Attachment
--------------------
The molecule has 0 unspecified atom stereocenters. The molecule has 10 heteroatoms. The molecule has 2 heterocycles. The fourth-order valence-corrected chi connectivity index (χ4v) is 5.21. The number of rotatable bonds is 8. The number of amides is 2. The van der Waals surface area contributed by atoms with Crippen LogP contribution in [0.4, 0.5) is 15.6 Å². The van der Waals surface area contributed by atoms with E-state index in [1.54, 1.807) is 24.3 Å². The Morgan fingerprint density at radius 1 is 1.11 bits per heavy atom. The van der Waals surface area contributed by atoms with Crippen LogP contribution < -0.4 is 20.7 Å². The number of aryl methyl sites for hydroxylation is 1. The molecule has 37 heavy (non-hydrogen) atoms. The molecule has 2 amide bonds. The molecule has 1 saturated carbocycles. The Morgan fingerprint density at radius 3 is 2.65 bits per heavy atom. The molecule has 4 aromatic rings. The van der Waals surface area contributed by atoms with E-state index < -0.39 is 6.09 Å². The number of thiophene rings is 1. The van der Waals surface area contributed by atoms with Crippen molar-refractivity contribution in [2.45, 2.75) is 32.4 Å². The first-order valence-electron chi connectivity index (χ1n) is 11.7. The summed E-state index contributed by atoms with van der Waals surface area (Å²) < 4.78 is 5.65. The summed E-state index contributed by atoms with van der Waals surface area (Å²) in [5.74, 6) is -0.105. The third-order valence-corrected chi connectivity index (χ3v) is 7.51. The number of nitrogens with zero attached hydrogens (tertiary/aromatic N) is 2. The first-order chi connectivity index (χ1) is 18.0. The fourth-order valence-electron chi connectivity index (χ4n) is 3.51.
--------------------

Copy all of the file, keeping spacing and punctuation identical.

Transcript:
The molecule has 0 unspecified atom stereocenters. The molecule has 10 heteroatoms. The molecule has 2 heterocycles. The fourth-order valence-corrected chi connectivity index (χ4v) is 5.21. The number of rotatable bonds is 8. The number of amides is 2. The van der Waals surface area contributed by atoms with Crippen LogP contribution in [0.4, 0.5) is 15.6 Å². The van der Waals surface area contributed by atoms with E-state index in [1.54, 1.807) is 24.3 Å². The Morgan fingerprint density at radius 1 is 1.11 bits per heavy atom. The van der Waals surface area contributed by atoms with Crippen LogP contribution < -0.4 is 20.7 Å². The number of aryl methyl sites for hydroxylation is 1. The molecule has 37 heavy (non-hydrogen) atoms. The molecule has 2 amide bonds. The molecule has 1 saturated carbocycles. The Morgan fingerprint density at radius 3 is 2.65 bits per heavy atom. The molecule has 4 aromatic rings. The van der Waals surface area contributed by atoms with E-state index < -0.39 is 6.09 Å². The number of thiophene rings is 1. The van der Waals surface area contributed by atoms with Crippen molar-refractivity contribution in [2.45, 2.75) is 32.4 Å². The first-order valence-electron chi connectivity index (χ1n) is 11.7. The summed E-state index contributed by atoms with van der Waals surface area (Å²) < 4.78 is 5.65. The summed E-state index contributed by atoms with van der Waals surface area (Å²) in [5.74, 6) is -0.105. The third-order valence-corrected chi connectivity index (χ3v) is 7.51. The number of nitrogens with zero attached hydrogens (tertiary/aromatic N) is 2. The first-order chi connectivity index (χ1) is 18.0. The fourth-order valence-electron chi connectivity index (χ4n) is 3.51.